Mathematics Stack Exchange is a question and answer site for people studying math at any level and professionals in related fields. Join them; it only takes a minute:

Sign up
Here's how it works:
  1. Anybody can ask a question
  2. Anybody can answer
  3. The best answers are voted up and rise to the top

This might be astupid question, but i really got stuck in it! So basically i have $F:\mathbb{C} \longrightarrow \mathbb{C}$ meromorphic, $\tau$ a complex number such that $Im(\tau)>0$and $0<Re(\tau)<1$, and F has the periodicity $F(z+1)=F(z)=F(z+\tau)$. Suppose there are no zeros nor poles in the boundary of the rectangle whose vertices are $0,1,1+\tau,\tau$. I have to integrate $F'/F$ on the boundary of this retangle, and this should be zero. Parametrizing the segments in this way: $\gamma_1(t)=t$, $\gamma_2(t)=1+t\tau$,$\gamma_3(t)=1-t+\tau$,$\gamma_4(t)=(1-t)\tau$ (they all have domain $[0,1]$), and using the periodicity I obtain $$\int_0^1\frac{F'(t)}{F(t)}dt+\int_0^1\tau\frac{F'(t\tau)}{F(t\tau)}dt-\int_0^1\frac{F'(-t)}{F(-t)}dt-\int_0^1\tau\frac{F'(-t\tau)}{F(-t\tau)}dt$$. This should be zero because but i cannot explain to myself why he first and the third integral are opposite (and so the 2 and the 4).

share|cite|improve this question
By "vertical half semispace" do you mean the y-axis, or if you will the imaginary one? Because otherwise I can't see how $\,0,1,1+\tau,\tau\,$ can be the vertices of a rectangle... – DonAntonio Jun 3 '12 at 21:59
sorry, i made the statement more clear – balestrav Jun 3 '12 at 22:04
up vote 1 down vote accepted

Why would you do such a messy parametrization of the rectangle (which is not a rectangle unless $\,\operatorname{Re}\tau=0\,$)? This looks as the beginning of elliptic functions and stuff, when you show how integrals of such functions as $\,F\,$ vanish on a fundamental paralleliped on the upper complex plane (and thus in fact $\,\operatorname{Im}\tau>0\,$) ..., but use periodicity of $\,F\,$ ! This function is the same on opposite sides of this parallelogram, which your integral "walks" on in opposite directions, so their values cancelate each simple as that!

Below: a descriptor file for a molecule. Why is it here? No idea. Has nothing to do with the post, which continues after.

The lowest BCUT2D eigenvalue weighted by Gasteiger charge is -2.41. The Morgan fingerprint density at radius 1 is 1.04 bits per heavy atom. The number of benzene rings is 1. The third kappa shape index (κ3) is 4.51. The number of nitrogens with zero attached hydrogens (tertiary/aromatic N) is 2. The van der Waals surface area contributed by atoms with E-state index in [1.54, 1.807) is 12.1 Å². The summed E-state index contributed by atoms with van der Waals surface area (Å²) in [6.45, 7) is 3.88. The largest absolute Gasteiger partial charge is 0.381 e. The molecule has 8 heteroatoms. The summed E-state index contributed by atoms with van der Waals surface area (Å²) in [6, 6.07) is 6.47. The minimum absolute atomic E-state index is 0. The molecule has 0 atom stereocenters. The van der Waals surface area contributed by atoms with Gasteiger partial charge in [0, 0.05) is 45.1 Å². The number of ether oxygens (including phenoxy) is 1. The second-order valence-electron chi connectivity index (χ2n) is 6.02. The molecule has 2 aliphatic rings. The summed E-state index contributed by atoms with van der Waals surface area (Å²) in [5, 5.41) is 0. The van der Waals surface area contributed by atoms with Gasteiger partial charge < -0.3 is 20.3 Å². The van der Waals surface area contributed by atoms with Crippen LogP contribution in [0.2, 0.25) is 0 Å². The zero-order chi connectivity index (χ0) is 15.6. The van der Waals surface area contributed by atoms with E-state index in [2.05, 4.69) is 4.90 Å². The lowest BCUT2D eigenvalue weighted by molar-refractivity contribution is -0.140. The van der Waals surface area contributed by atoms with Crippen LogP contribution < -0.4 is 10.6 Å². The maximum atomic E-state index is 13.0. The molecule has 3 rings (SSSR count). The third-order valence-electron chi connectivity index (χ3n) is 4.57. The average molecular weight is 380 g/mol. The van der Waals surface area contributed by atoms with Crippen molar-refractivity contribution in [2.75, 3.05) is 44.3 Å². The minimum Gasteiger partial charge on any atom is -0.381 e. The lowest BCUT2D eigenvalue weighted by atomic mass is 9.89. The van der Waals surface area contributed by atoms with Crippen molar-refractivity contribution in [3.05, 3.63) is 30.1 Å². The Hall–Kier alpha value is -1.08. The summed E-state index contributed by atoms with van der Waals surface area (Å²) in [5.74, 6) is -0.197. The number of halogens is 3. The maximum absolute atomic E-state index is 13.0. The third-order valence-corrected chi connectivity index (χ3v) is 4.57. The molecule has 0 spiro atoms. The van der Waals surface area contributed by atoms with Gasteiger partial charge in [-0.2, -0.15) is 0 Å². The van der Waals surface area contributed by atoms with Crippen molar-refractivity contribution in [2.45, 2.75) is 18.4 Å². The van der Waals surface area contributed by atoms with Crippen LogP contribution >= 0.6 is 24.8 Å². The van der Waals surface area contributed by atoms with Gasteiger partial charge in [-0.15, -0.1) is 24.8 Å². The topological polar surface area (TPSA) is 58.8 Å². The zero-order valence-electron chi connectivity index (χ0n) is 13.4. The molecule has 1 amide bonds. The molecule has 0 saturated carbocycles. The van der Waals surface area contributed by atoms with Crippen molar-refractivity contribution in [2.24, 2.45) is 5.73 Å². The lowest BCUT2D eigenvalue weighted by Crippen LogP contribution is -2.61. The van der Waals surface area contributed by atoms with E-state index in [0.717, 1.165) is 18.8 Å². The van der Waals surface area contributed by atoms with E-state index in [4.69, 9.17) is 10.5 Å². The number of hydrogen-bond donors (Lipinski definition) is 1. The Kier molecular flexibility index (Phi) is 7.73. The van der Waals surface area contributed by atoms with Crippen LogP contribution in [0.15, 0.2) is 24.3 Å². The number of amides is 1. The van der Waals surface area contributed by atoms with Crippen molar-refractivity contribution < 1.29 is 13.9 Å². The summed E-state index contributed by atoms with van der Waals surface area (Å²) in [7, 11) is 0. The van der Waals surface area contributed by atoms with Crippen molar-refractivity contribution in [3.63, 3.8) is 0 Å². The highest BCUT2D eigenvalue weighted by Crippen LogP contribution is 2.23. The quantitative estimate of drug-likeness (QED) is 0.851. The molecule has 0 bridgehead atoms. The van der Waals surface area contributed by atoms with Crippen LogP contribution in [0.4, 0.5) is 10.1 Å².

*Added*$\,\,\,$ Taking your parametrizations of the four segments, we get: $$\int_0^1\frac{F'(t)}{F(t)}dt+\tau\int_0^1\frac{F'(1+t\tau)}{F(1+t\tau)}dt-\int_0^1\frac{F'(1-t)}{F(1-t)}dt-\tau\int_0^1\frac{F'((1-t)\tau)}{F((1-t)\tau)}dt$$Put now $\,\,u=1-t\Longrightarrow du=-dt\,$ in the 3rd integral to get $$\int_1^0\frac{F'(u)}{F(u)}(-du)=\int_0^1\frac{F'(u)}{F(u)}du$$which is exactly your first integral, and now use that minus sign before the 3rd something similar for 2nd and 4th integrals.

share|cite|improve this answer
It is in fact, but i wanted to prove it by doing the integral from the definition.. is there any way to go on from my calculations rigorously? – balestrav Jun 3 '12 at 22:10
I guess so, but I see you forgot completely in all your line integrals converted to "usual" parametrized integrals to multiply by the differential of the substitution! For example, in $\gamma_2(t):=1+t\tau\,$, we obtain $\,\gamma_2'(t)=\tau\,dt\,$...check and correct this – DonAntonio Jun 3 '12 at 22:14
Yes, I corrected it and it shuold be right now, but i have still the same problem! – balestrav Jun 3 '12 at 22:20
@Balestrav Why did you write your second, third and fourth integrals as you did? The 2nd one, for ex., should be $\,\displaystyle{\int_0^1\tau\,dt\frac{F'(1+t\tau)}{F(1+t\tau)}}\,$ , and something similar with the 4th one, and the 3rd one is even simpler if you leave first the argument as $\,1-t\,$ and then check the signs... – DonAntonio Jun 3 '12 at 22:25
great! Thanks a lot! Only one doubt: how did I use the periodicity in this way? It seems that only a change of variables is required.. – balestrav Jun 3 '12 at 22:33

Your Answer


By posting your answer, you agree to the privacy policy and terms of service.

Not the answer you're looking for? Browse other questions tagged or ask your own question.